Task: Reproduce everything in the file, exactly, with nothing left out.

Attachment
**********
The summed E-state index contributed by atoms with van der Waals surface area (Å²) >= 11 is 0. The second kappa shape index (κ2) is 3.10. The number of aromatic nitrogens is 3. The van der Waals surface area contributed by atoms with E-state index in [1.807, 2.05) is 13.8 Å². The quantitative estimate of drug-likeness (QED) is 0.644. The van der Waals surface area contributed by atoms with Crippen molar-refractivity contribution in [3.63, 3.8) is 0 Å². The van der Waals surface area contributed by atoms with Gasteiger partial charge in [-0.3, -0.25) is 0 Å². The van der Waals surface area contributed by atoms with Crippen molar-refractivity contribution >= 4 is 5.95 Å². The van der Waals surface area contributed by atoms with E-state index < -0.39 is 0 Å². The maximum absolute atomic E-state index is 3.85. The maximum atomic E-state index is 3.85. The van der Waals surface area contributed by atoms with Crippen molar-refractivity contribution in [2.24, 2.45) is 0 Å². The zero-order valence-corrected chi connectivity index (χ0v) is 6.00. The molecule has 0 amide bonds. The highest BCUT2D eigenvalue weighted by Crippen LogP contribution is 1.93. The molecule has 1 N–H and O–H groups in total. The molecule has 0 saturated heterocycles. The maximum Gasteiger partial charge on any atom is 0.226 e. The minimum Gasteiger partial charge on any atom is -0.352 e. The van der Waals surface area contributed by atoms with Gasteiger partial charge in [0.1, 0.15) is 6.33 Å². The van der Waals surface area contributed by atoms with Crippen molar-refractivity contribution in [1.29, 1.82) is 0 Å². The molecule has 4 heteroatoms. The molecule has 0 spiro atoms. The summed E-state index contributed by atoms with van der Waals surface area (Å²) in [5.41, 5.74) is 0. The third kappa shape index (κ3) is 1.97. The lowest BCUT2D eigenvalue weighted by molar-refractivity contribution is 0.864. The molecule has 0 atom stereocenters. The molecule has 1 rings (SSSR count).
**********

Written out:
The summed E-state index contributed by atoms with van der Waals surface area (Å²) >= 11 is 0. The second kappa shape index (κ2) is 3.10. The number of aromatic nitrogens is 3. The van der Waals surface area contributed by atoms with E-state index in [1.807, 2.05) is 13.8 Å². The quantitative estimate of drug-likeness (QED) is 0.644. The van der Waals surface area contributed by atoms with Crippen molar-refractivity contribution in [3.63, 3.8) is 0 Å². The van der Waals surface area contributed by atoms with Gasteiger partial charge in [-0.3, -0.25) is 0 Å². The van der Waals surface area contributed by atoms with Crippen molar-refractivity contribution >= 4 is 5.95 Å². The van der Waals surface area contributed by atoms with E-state index < -0.39 is 0 Å². The maximum absolute atomic E-state index is 3.85. The maximum atomic E-state index is 3.85. The van der Waals surface area contributed by atoms with Crippen molar-refractivity contribution in [2.24, 2.45) is 0 Å². The zero-order valence-corrected chi connectivity index (χ0v) is 6.00. The molecule has 0 amide bonds. The highest BCUT2D eigenvalue weighted by Crippen LogP contribution is 1.93. The molecule has 1 N–H and O–H groups in total. The molecule has 0 saturated heterocycles. The maximum Gasteiger partial charge on any atom is 0.226 e. The minimum Gasteiger partial charge on any atom is -0.352 e. The van der Waals surface area contributed by atoms with Gasteiger partial charge in [0.1, 0.15) is 6.33 Å². The van der Waals surface area contributed by atoms with Crippen molar-refractivity contribution in [1.29, 1.82) is 0 Å². The molecule has 4 heteroatoms. The molecule has 0 spiro atoms. The summed E-state index contributed by atoms with van der Waals surface area (Å²) in [5.41, 5.74) is 0. The third kappa shape index (κ3) is 1.97. The lowest BCUT2D eigenvalue weighted by molar-refractivity contribution is 0.864. The molecule has 0 atom stereocenters. The molecule has 1 rings (SSSR count).